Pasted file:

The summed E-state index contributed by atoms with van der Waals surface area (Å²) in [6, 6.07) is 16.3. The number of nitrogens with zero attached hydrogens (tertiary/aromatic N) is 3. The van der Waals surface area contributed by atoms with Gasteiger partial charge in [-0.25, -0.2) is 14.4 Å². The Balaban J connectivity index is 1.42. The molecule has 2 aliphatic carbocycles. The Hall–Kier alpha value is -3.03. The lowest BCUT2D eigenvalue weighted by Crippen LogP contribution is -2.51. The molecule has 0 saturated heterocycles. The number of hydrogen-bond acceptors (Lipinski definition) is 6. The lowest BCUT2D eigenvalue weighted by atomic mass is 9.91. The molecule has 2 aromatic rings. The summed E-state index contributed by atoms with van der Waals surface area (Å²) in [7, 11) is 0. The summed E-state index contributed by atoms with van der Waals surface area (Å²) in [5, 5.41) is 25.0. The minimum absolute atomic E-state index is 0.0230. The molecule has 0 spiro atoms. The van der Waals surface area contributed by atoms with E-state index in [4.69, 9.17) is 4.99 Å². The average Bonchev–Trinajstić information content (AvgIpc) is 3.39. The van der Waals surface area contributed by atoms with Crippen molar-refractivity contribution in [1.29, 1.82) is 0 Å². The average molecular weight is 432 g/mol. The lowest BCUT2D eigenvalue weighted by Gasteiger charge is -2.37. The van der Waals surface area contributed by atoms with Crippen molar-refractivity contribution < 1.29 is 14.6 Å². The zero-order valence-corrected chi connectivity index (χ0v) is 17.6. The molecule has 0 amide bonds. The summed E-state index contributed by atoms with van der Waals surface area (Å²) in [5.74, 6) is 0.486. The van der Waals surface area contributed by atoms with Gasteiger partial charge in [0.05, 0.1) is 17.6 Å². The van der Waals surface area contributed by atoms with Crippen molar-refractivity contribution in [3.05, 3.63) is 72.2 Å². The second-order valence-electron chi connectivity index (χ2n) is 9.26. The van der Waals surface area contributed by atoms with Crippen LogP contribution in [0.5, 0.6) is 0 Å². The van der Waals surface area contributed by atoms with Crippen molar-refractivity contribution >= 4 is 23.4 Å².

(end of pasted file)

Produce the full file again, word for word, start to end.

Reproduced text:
The summed E-state index contributed by atoms with van der Waals surface area (Å²) in [6, 6.07) is 16.3. The number of nitrogens with zero attached hydrogens (tertiary/aromatic N) is 3. The van der Waals surface area contributed by atoms with Gasteiger partial charge in [-0.25, -0.2) is 14.4 Å². The Balaban J connectivity index is 1.42. The molecule has 2 aliphatic carbocycles. The Hall–Kier alpha value is -3.03. The lowest BCUT2D eigenvalue weighted by Crippen LogP contribution is -2.51. The molecule has 0 saturated heterocycles. The number of hydrogen-bond acceptors (Lipinski definition) is 6. The lowest BCUT2D eigenvalue weighted by atomic mass is 9.91. The molecule has 2 aromatic rings. The summed E-state index contributed by atoms with van der Waals surface area (Å²) in [7, 11) is 0. The summed E-state index contributed by atoms with van der Waals surface area (Å²) in [5, 5.41) is 25.0. The minimum absolute atomic E-state index is 0.0230. The molecule has 0 spiro atoms. The van der Waals surface area contributed by atoms with E-state index in [4.69, 9.17) is 4.99 Å². The average Bonchev–Trinajstić information content (AvgIpc) is 3.39. The van der Waals surface area contributed by atoms with Crippen molar-refractivity contribution in [1.29, 1.82) is 0 Å². The average molecular weight is 432 g/mol. The lowest BCUT2D eigenvalue weighted by Gasteiger charge is -2.37. The van der Waals surface area contributed by atoms with Crippen molar-refractivity contribution < 1.29 is 14.6 Å². The zero-order valence-corrected chi connectivity index (χ0v) is 17.6. The molecule has 0 amide bonds. The summed E-state index contributed by atoms with van der Waals surface area (Å²) in [5.74, 6) is 0.486. The van der Waals surface area contributed by atoms with Gasteiger partial charge in [0.05, 0.1) is 17.6 Å². The van der Waals surface area contributed by atoms with Crippen molar-refractivity contribution in [3.05, 3.63) is 72.2 Å². The second-order valence-electron chi connectivity index (χ2n) is 9.26. The van der Waals surface area contributed by atoms with Crippen LogP contribution in [0.5, 0.6) is 0 Å². The van der Waals surface area contributed by atoms with Crippen molar-refractivity contribution >= 4 is 23.4 Å².